Podcasts of the Week Ending December 19


Ben Franklin’s World :: The World of the Wampanoag

A two-party history of the indigenous people of Eastern Massachusetts who encountered the Puritan settlers of Plymouth in 1620.

Planet Money :: We Buy a Lot of Christmas Trees

A behind-the-scenes look into how the Christmas tree market works.

Planet Money :: The Case Against Facebook

A suit filed by the federal government and 46 state attorney generals against Facebook is stirring up the long-dormant history of anti-trust action in the United States.

Radiolab :: The Ashes on the Lawn

The purposes of protest and why they can’t be modulated to avoid offending people as seen through the story of the ACT UP protests to support relief from the AIDS crisis.

Smithsonian Sidedoor :: Edison’s Demon Dolls

Talking dolls are creepy and have been so since they were first invented in the 1890s by Thomas Edison himself.

Snap Judgment :: The Crossroad

A true story of a good Samaritan in the time of COVID 19.

RUNNING TALLY OF PODCAST OF THE WEEK APPEARANCES

Podcasts of the Week Ending August 25th


BackStory :: In the Shadow of the Mushroom Cloud

Stories of the United States and nuclear weapons, including the hotel with the secret bunker for Congress, nuclear bomb testing and the birth of the Las Vegas tourist industry, and women in the Manhattan Project.

To The Best of Our Knowledge :: Being Sincere in the Cynical World

Different stories of maintaining sincerity among the world’s cynicism.

HUB History :: Amelia  Earhart in Boston

Before Amelia Earhart become a famed, groundbreaking aviator, she was a social worker in a Boston settlement house.

Radiolab :: Post No Evil

The evolving document that guides what is allowed and what is forbidden on Facebook.

Start Making Sense :: Democrats: Centrism is Not the Answer!

Elmo’s Song


I got tagged for a meme on Facebook and as my preference I’d rather post it here where I can find it again in a few months.  I think I’ve done this one before to be honest.  Most of the responses are nonsensical, but hey, there are some good songs here.

These are the “rules”:

1. Put your iTunes, Windows Media Player, etc. on shuffle.

2. For each question, press the next button to get your answer.

3. YOU MUST WRITE THAT SONG NAME DOWN NO MATTER HOW SILLY IT SOUNDS.

4. Tag n friends, where n is a non-negative integer

5. Everyone tagged has to do the same thing.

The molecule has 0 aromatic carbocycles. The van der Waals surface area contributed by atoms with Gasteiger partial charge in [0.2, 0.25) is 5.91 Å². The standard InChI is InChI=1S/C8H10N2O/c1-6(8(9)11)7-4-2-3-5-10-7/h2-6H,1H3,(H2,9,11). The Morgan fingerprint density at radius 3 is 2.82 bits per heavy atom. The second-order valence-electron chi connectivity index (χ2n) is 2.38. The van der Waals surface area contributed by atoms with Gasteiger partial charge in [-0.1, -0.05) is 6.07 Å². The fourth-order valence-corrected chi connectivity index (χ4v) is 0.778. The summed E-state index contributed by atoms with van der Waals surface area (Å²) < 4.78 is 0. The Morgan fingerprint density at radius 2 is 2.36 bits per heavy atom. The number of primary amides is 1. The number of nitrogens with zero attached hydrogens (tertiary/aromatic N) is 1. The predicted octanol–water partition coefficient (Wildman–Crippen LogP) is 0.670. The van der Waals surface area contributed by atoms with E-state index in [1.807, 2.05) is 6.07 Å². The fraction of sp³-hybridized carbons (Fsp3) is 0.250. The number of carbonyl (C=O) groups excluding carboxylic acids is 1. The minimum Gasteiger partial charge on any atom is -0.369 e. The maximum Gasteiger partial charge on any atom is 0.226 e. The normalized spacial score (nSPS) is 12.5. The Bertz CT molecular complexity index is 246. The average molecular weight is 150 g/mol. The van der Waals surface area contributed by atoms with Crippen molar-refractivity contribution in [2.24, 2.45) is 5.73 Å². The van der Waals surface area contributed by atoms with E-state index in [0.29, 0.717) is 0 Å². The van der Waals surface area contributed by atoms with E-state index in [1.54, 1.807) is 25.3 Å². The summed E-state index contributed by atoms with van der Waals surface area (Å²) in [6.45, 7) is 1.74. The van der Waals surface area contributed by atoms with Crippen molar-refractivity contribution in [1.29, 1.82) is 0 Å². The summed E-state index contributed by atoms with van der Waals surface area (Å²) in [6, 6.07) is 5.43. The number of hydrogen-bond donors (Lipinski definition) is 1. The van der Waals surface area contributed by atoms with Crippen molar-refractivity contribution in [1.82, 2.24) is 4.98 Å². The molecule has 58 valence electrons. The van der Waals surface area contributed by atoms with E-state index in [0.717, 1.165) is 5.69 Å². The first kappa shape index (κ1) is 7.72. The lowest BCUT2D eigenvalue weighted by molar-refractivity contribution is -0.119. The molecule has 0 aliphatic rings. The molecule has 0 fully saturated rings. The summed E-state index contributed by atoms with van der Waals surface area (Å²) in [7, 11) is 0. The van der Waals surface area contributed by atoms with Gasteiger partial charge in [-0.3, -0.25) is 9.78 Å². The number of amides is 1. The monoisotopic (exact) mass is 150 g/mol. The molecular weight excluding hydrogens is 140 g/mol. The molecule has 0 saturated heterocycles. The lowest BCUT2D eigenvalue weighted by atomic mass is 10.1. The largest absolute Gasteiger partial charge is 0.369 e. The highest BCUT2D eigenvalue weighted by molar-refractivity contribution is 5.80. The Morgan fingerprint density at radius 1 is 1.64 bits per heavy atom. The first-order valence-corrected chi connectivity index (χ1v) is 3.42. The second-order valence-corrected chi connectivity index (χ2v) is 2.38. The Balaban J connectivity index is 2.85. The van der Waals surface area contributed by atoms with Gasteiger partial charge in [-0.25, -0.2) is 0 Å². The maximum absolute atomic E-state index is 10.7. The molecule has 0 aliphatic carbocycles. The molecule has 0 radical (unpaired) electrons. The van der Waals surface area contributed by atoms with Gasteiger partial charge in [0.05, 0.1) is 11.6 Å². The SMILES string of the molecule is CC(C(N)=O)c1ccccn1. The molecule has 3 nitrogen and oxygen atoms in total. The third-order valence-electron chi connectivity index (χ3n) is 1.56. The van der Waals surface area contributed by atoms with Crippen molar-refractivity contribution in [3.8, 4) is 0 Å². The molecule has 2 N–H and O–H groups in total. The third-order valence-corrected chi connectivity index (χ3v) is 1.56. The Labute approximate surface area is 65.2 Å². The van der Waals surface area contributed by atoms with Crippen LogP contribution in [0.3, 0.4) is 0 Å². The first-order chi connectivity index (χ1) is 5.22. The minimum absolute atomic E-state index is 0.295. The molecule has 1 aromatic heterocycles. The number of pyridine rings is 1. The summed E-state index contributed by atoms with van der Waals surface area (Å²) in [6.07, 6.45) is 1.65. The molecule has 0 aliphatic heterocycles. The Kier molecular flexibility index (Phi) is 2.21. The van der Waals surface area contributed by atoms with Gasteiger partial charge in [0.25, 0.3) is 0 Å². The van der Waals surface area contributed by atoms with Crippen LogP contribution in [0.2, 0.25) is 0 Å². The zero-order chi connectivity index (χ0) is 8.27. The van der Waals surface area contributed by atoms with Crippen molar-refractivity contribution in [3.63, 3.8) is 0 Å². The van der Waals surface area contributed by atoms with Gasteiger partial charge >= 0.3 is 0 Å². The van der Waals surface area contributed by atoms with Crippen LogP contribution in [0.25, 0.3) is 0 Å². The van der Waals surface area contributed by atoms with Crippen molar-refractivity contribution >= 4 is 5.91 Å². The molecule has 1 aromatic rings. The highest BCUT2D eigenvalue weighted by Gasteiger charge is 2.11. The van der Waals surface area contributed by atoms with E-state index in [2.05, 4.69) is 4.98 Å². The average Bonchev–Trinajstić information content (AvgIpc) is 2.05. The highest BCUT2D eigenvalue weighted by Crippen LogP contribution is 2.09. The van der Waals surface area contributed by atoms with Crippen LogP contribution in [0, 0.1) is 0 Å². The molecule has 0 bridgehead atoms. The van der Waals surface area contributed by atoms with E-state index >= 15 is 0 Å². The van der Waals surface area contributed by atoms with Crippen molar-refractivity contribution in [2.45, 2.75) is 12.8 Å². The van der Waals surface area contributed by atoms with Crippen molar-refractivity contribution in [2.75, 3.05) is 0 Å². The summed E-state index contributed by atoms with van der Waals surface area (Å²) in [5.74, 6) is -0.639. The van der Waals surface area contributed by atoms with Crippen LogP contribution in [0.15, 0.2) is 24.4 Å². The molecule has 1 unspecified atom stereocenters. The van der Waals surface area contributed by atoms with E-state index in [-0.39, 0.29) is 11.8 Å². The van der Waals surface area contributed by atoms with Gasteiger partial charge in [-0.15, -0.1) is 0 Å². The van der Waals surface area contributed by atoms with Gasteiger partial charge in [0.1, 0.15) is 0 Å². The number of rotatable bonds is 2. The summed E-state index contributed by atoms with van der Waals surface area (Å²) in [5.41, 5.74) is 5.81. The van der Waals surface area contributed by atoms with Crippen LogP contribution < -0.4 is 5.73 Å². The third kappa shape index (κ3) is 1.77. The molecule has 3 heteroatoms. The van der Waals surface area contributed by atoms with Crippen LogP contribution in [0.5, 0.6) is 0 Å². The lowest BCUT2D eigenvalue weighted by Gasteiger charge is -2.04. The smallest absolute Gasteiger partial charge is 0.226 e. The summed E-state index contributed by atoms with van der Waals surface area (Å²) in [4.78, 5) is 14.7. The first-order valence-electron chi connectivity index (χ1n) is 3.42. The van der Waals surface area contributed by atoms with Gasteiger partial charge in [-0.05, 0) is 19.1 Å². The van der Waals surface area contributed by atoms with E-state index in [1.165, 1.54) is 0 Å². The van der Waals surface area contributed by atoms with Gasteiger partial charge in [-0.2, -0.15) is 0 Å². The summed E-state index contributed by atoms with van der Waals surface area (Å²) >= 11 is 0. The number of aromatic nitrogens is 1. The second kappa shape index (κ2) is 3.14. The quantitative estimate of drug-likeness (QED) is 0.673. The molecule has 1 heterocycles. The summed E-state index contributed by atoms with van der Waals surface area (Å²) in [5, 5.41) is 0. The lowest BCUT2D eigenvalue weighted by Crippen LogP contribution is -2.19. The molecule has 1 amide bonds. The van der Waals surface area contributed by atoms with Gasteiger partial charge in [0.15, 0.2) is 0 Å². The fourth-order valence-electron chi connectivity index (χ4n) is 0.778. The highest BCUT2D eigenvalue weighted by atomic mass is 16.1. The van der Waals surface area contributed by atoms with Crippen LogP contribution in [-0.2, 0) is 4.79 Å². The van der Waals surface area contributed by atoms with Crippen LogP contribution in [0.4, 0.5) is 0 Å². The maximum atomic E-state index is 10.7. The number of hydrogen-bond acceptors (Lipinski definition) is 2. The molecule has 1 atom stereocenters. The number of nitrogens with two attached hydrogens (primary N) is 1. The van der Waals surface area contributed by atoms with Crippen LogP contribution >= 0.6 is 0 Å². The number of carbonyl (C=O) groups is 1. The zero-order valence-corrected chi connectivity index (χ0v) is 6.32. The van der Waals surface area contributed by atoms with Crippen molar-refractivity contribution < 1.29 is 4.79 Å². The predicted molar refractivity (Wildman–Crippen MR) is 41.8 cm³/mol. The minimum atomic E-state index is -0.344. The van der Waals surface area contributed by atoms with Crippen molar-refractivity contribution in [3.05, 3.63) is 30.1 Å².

6. Have Fun!

IF SOMEONE SAYS ‘ARE YOU OKAY’ YOU SAY? “Signed, Sealed, Delivered I’m Yours” – Stevie Wonder

HOW WOULD YOU DESCRIBE YOURSELF? “Come Back Baby” – Aretha Franklin

WHAT DO YOU LIKE IN A GIRL/GUY?  “Woman Be My Country” – Johnny Clegg and Savuka

HOW DO YOU FEEL? “Sail Away Lady” – Uncle Bunt Stephens

WHAT IS YOUR LIFE’S PURPOSE? “End of the Night” – The Doors

WHAT’S YOUR MOTTO? “Kansas City” – Wilbert Harrison

WHAT DO YOUR PARENTS THINK OF YOU? “Coda” – David Goodrich

WHAT DO YOU THINK ABOUT VERY OFTEN? “Salvation”- The Paperboys

WHAT DO YOU THINK OF YOUR BEST FRIEND? “If I Needed Someone” – The Beatles

WHAT IS YOUR LIFE STORY? “Wasted Word” – Kris Delmhorst

WHAT DO YOU WANT TO BE WHEN YOU GROW UP? “Maybe Sparrow”  – Neko Case

WHAT DO YOU THINK WHEN YOU SEE THE PERSON YOU LIKE? “The Train Song” – Music Together

WHAT IS YOUR PASSION IN LIFE?  “Ed Ladki Ko Dekha [1942- A Love Story]” –   Kumar Sanu

WHAT IS YOUR BIGGEST FEAR? “Infinity Guitars” – Sleigh Bells

WHAT DO YOU WANT RIGHT NOW? “Cruel Sea” -Maybe Baby

WHAT DOES YOUR LOVE THINK ABOUT YOU? “We Are The One” – The Avengers

WHAT WILL YOU TITLE THIS NOTE AS? “Elmo’s Song” – Sesame Street

Meme: 15 Albums


Tagged for another music related-meme on Facebook by a different friend.

The rules: Don’t take too long to think about it. Fifteen albums you’ve heard that will always stick with you. List the first fifteen you can recall in no more than fifteen minutes.

Should be easy, no?  I promise not to look at my list of 100 favorite albums list first.

  1. This Are Two Tone – Various
  2. The Ultimate Otis Redding
  3. Folk Song and Minstelry – Various
  4. Belafonte at Carnegie Hall
  5. May I Sing With Me – Yo La Tengo
  6. The Beatles (White Album)
  7. Cruel, Crazy Beautiful World – Johnny Clegg & Savuka
  8. Ágætis Byrjun – Sigur Rós
  9. Lincoln – They Might Be Giants
  10. Free to Be You & Me – Marlo Thomas & Friends
  11. Intersections – Maus
  12. Tanglewood Tree – Dave Carter and Tracey Grammer
  13. Channel 1 – Various
  14. Doolittle – The Pixies
  15. Rum, Sodomy & The Lash – The Pogues

There’s a little method to my madness.  In addition to a few of my all-time favorites that I keep coming back to I picked out some albums I remember introducing me to a new band, new sound, or new genre and thus changing my musical tastes.  At any rate I did this in much less than fifteen minutes so I’m sure it’s not representative.

Related Posts:

Meme: If your life was a movie…